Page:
Earlier this month, Pew Research Center’s Project for Excellent in Journalism published what most people assumed was another grim assessment of the future of newspapers, ostensibly demonstrating how the nation’s newspapers — based on a survey of 38 outlets — were missing the boat, digitally, even as print revenues dropped like a rock. The graphic they used illustrated the underlying point: a small arrow pointing up represented new digital revenue, and the giant arrow pointing down represented print losses. For every buck from digital, papers are losing $7 in print.
But the reasons for alarmism are actually fading, and the smart money should actually be on the emergence of local papers as huge winners. The Pew report underscores some of this. To say that most local papers are woefully behind the curve in online advertising is a massive understatement. More than a decade after Google changed how we think about context-driven online advertising, most newspaper efforts are focused on banner ads and online classifieds, which make up 76 percent of digital revenue. That means there are a lot of opportunities that are as-yet unexplored.
Targeted strategies, in particular, weren’t considered by a majority of papers, and mobile might be the most under-used strategy of all. Mobile ads made up 1 percent of digital revenue. Yet there is no doubt that mobile is one of the driving forces in personal communications, and the importance of getting local information on the go is unlikely to fade as devices become more powerful and location-aware technologies become ubiquitous.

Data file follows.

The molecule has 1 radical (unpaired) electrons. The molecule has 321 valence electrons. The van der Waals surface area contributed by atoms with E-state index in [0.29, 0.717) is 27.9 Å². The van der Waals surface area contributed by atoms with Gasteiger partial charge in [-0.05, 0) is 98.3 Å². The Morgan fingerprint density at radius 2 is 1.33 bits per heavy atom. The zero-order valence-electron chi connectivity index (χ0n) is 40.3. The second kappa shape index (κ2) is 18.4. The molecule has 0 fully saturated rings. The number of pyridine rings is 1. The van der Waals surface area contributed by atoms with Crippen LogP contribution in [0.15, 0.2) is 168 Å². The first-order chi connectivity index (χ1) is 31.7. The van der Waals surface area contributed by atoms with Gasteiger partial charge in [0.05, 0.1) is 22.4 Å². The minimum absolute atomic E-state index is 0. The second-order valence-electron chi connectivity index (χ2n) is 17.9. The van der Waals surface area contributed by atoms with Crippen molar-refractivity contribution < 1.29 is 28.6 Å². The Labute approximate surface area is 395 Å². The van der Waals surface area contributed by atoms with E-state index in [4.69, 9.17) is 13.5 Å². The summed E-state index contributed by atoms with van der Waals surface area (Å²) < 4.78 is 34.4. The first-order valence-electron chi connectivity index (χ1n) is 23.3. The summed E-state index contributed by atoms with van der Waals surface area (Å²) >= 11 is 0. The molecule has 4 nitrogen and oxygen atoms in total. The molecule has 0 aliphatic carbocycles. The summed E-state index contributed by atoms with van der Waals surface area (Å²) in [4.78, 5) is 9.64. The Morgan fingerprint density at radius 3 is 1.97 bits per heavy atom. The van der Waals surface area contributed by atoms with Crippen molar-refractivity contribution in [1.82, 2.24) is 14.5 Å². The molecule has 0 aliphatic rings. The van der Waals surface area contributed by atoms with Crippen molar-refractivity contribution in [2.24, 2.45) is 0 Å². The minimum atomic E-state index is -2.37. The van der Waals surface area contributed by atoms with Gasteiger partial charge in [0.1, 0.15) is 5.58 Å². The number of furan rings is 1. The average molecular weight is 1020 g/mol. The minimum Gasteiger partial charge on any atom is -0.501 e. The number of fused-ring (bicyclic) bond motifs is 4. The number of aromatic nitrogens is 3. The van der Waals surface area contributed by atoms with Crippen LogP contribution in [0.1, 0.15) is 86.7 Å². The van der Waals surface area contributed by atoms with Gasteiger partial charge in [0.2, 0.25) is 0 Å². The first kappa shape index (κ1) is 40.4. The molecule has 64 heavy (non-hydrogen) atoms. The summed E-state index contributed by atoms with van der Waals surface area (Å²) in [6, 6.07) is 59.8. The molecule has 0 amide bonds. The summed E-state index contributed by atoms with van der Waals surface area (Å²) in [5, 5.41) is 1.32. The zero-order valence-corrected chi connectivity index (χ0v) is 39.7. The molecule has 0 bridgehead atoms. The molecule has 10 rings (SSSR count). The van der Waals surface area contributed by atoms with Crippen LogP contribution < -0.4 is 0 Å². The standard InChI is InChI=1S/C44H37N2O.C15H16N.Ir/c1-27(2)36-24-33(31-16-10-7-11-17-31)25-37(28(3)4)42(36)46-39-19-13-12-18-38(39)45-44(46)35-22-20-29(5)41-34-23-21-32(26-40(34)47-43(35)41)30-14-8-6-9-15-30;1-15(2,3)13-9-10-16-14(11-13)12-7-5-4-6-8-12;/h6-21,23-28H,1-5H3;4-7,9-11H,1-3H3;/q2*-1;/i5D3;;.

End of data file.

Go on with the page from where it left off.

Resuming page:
Not only have newspapers been slow to develop these new revenue channels, they’ve been loathe to invest in selling them, too: there are triple the number of traditional advertising sales reps than digital reps. And while that’s not indefensible in a world where print revenue still brings in big (if declining) bucks, it shows there is additional room to grow.
And the audience for online local news is there. A must-read first-person account in the latest issue of the Columbia Journalism Review from a former editor at one of AOL’s hyper-local Patch site says that the reception to his reporting was so good that he quickly exceeded his ambitious unique visitor goals, with “unique visitor” numbers that totaled more than half of his turf’s population.
All told, this suggests we’re at a critical point in the monetization of local digital news: there is an clearly audience for local content, and there are a myriad of local advertising strategies and technologies that have been both under-explored and under-sold. Yes, exploiting this reality isn’t simple and will likely take both technological know-how and money, but it’s also clear that most local papers haven’t come anywhere close to maximizing the opportunity that’s now in front of them.
For years, it has been fashionable to dismiss the local paper as a relic of a bygone, non-connected era, destroyed by the storm of modern media. But as mobile makes “local” more crucial, it’s clear that the dark cloud has a silver lining.